“Because our installation base is so high, clients can rest assured that from a technological perspective, First Solar offers very little risk. Financially, our balance sheet is over US$1 billion (R10.11 billion) and our market cap is US$4 billion. Because our solutions cover the entire PV value chain, from studies through to financing, constructing, operating and maintaining, we can solve any problem,” says Stewart Bewley, First Solar project financier. He adds that, once installed, a First Solar power plant can produce electricity at a rate that would be cost-competitive to power supplied by utilities companies in as little as five years.
First Solar has achieved system availabilities of over 99% for the fleet of utility-scale PV plants under operation. Because repairs and maintenance takes place at night, availability is not affected at all. Plants are engineering for 25 years plus and this year the company will celebrate the ongoing successful operation of its oldest installation, which has been operational for 18 years.
Meeting the needs of the sub-Saharan African mining sector
While First Solar will participate in goverment’s third round of independent power producer tenders, it is predominately focused on providing customised solutions for individual clients.
“The mining industry has come a long way since 2008 when South Africa’s energy crisis became a reality. Despite their progress, I believe there are still a lot of inefficiencies that the industry and government must work to overcome,” Cilliers reveals.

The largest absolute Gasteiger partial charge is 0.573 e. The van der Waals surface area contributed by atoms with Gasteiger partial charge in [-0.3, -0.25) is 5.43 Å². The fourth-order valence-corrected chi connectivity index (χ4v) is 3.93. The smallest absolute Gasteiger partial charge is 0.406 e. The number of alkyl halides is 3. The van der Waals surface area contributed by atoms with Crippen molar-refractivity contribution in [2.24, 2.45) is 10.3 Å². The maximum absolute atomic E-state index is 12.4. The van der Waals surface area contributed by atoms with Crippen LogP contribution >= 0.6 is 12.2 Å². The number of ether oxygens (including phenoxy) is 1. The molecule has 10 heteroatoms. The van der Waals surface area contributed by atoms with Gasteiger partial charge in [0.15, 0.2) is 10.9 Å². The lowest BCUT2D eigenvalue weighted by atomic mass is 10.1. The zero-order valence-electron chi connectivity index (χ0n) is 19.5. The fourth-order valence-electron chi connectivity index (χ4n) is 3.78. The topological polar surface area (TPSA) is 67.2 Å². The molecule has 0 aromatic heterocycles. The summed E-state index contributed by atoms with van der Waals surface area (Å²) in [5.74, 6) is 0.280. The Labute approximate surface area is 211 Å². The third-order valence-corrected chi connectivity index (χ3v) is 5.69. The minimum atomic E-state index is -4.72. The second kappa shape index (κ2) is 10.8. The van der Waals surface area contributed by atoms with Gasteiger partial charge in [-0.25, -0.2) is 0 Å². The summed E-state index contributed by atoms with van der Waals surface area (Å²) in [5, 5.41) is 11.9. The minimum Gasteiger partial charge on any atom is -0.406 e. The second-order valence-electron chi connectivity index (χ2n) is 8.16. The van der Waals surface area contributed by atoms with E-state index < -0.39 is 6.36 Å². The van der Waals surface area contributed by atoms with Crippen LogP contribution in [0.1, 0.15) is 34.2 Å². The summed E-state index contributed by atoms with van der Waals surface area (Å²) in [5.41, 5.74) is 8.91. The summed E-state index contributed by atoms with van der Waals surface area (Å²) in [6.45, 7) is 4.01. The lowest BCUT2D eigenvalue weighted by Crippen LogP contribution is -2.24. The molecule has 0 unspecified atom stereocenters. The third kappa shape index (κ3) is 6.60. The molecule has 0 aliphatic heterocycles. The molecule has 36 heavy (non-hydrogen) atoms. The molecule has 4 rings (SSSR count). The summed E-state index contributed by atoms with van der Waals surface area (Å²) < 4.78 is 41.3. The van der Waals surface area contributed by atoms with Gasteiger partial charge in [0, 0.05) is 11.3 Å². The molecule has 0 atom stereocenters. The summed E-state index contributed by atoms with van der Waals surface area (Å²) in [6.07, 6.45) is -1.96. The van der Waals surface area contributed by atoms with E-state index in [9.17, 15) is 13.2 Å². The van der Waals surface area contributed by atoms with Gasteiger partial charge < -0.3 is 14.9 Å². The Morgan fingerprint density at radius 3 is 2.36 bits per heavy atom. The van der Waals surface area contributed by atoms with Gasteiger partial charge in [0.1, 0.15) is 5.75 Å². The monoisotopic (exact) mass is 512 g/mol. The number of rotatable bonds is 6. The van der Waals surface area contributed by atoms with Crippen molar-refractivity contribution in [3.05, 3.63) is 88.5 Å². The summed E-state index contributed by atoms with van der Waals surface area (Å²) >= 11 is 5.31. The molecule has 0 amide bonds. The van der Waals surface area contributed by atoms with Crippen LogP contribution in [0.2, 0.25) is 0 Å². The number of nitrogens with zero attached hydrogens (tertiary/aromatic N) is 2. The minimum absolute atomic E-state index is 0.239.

One of his priorities for the mining sector is to provide PV systems that can be run in conjunction with installed energy bases. “Many mining companies in Africa run on diesel-driven generators, which are very costly to operate. By running a PV plant in the day, we can curtail a lot of generator and fuel costs. We are already looking at a number of projects in this area, where the target is stretching base load supply.”
Combatting another area of concern, Cilliers explains that First Solar opted to work with selected EPC companies for plant construction. “We want to teach and transfer our knowledge. We want to develop inter-country relationships and help Africa to work together and build infrastructure for its people and create jobs.”
“Our purpose is not just to be profitable and successful, but also to help the industry build its expertise. Mining companies should have the option to purchase our power and not have to pay for the plant that produces it. This forms a large component of our PV energy plan.”